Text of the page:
Statement at the UNSC Briefing on the IRMCT
Statement14 June 2022
Thank you Mr President.
I want to thank President Agius and Prosecutor Brammertz for their comprehensive briefings this morning.
As this is President Agius’ last briefing to the Council in his capacity as President, I want to take this opportunity to pay tribute to him for his tireless leadership in guiding the Mechanism since 2019, including during the challenging period of the pandemic.
The Fourth Review Report of the Mechanism details a range of successes over the past two years, continuing to demonstrate that accountability can be made a reality.
The Mechanism has delivered three landmark judgments, made breakthroughs in the area of fugitive tracking and substantially reduced its in-court activity in line with its mandate. In particular, we note yesterday’s decision by the Mechanism’s Trial Chamber which found that the trial against Kabuga can now proceed in the Hague.
We also welcome the progress achieved by the Mechanism in implementing the recommendations of both the Office of Internal Oversight Services and the Informal Working Group on International Tribunals.
Overall, we have seen real and tangible advances in realising the Security Council’s vision of the Mechanism as a small, temporary, and efficient structure, whose functions and size will diminish over time.
Cooperation is essential in ensuring that the Mechanism can fulfil many of its mandated functions and we recall that States’ have an obligation to cooperate with the Mechanism in its investigations and prosecutions.
Whilst we note and welcome some positive steps in terms of engagement with the Prosecutor, I want to reiterate today our continued concern at Serbia’s persistent failure to take action in relation to the Jojić & Radeta case.
We urge all States to comply with their obligations under international law, as well as to cooperate fully with and assist the Mechanism in its efforts to arrest and surrender the remaining fugitives.
Separately, Ireland welcomes the tireless efforts of the Mechanism, as well as the assistance and cooperation afforded by Member States, in confirming the deaths of fugitives Mpiranya and Munyarugarama. We note that only four fugitives now remain at large.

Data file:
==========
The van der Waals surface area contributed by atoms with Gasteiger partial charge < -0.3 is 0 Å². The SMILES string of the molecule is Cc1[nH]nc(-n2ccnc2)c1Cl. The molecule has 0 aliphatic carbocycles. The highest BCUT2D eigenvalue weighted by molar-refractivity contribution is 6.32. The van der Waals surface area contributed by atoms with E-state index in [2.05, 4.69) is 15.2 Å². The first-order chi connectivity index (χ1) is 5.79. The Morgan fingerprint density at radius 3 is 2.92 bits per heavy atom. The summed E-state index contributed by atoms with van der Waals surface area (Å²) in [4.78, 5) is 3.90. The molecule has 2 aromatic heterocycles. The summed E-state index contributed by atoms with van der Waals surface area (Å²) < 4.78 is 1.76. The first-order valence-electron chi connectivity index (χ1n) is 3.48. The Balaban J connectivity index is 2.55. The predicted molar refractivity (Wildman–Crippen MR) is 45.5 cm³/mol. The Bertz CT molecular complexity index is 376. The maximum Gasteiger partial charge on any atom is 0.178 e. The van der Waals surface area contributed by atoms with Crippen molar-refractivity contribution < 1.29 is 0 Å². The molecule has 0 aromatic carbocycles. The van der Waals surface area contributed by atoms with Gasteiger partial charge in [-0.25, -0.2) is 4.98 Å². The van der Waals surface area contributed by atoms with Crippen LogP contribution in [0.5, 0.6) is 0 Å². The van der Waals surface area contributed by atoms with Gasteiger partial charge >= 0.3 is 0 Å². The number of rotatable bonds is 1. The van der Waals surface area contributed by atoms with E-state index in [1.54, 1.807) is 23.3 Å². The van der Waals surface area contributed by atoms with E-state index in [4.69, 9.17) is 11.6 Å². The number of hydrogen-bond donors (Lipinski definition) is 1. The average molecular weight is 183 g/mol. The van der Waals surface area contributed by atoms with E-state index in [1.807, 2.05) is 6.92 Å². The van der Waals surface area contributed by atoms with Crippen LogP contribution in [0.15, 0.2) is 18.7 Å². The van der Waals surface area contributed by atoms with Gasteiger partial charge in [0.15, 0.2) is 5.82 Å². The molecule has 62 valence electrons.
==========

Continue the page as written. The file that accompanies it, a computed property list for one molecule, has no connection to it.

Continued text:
Ireland remains concerned by the ongoing difficulties experienced by the eight acquitted or released individuals who were relocated from Arusha to Niamey in December last year, and the impact of these developments on the Mechanism’s workload.
We call on the states concerned to respect the decisions of the Tribunal and to abide by the terms of the Relocation Agreement. We commend the Registrar for using his good offices to find a solution to this situation and support continued efforts in this regard.
For reconciliation and peacebuilding, acceptance of the truth and of facts is a precondition. Therefore, the negative developments during the reporting period relating to the denial of crimes and glorification of war criminals remain concerning. Ireland again condemns genocidal ideology, the denial of crimes and the praise lavished on war criminals by high-level officials.
In concluding, Mr President, Ireland reaffirms its steadfast commitment to international criminal justice, ensuring accountability and achieving justice for all victims and survivors of atrocity crimes. We firmly reject any effort to undermine the work of the Mechanism.
Until it fully completes the remaining work of the international criminal tribunals for Rwanda and the former Yugoslavia, the Mechanism remains an indispensable part of the international criminal justice system.
The victims and survivors of atrocities committed in Rwanda and the former Yugoslavia deserve no less.